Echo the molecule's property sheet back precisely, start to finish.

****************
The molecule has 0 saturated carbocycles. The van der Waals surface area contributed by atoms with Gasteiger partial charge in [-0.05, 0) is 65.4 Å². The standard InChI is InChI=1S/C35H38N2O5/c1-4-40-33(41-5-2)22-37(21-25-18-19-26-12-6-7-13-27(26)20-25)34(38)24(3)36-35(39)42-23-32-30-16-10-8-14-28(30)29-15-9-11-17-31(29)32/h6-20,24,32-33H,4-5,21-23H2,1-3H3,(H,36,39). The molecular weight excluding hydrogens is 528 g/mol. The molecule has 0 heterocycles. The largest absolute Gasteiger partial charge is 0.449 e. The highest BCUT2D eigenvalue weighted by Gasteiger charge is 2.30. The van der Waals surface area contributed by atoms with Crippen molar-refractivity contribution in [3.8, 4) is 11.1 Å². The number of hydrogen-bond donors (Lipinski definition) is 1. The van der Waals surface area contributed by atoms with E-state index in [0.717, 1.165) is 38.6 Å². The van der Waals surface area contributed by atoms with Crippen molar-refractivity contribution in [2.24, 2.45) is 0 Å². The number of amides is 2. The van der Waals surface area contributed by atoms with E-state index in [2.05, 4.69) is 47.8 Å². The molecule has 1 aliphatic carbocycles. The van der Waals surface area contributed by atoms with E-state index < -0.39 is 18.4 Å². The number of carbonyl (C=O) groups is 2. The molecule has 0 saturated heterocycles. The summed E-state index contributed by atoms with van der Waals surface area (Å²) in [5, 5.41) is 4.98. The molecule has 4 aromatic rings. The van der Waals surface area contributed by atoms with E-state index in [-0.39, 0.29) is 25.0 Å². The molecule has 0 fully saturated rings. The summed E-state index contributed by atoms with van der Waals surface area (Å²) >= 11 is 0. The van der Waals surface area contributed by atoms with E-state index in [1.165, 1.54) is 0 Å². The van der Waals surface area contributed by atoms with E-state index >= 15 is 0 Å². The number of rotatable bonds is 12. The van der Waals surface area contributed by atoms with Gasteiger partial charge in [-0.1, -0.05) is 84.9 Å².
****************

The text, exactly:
The molecule has 0 saturated carbocycles. The van der Waals surface area contributed by atoms with Gasteiger partial charge in [-0.05, 0) is 65.4 Å². The standard InChI is InChI=1S/C35H38N2O5/c1-4-40-33(41-5-2)22-37(21-25-18-19-26-12-6-7-13-27(26)20-25)34(38)24(3)36-35(39)42-23-32-30-16-10-8-14-28(30)29-15-9-11-17-31(29)32/h6-20,24,32-33H,4-5,21-23H2,1-3H3,(H,36,39). The molecular weight excluding hydrogens is 528 g/mol. The molecule has 0 heterocycles. The largest absolute Gasteiger partial charge is 0.449 e. The highest BCUT2D eigenvalue weighted by Gasteiger charge is 2.30. The van der Waals surface area contributed by atoms with Crippen molar-refractivity contribution in [3.8, 4) is 11.1 Å². The number of hydrogen-bond donors (Lipinski definition) is 1. The van der Waals surface area contributed by atoms with E-state index in [0.717, 1.165) is 38.6 Å². The van der Waals surface area contributed by atoms with Crippen molar-refractivity contribution in [2.24, 2.45) is 0 Å². The number of amides is 2. The van der Waals surface area contributed by atoms with E-state index in [2.05, 4.69) is 47.8 Å². The molecule has 1 aliphatic carbocycles. The van der Waals surface area contributed by atoms with E-state index < -0.39 is 18.4 Å². The number of carbonyl (C=O) groups is 2. The molecule has 0 saturated heterocycles. The summed E-state index contributed by atoms with van der Waals surface area (Å²) in [5, 5.41) is 4.98. The molecule has 4 aromatic rings. The van der Waals surface area contributed by atoms with E-state index in [-0.39, 0.29) is 25.0 Å². The molecule has 0 fully saturated rings. The summed E-state index contributed by atoms with van der Waals surface area (Å²) >= 11 is 0. The van der Waals surface area contributed by atoms with E-state index in [1.165, 1.54) is 0 Å². The van der Waals surface area contributed by atoms with E-state index >= 15 is 0 Å². The number of rotatable bonds is 12. The van der Waals surface area contributed by atoms with Gasteiger partial charge in [-0.1, -0.05) is 84.9 Å².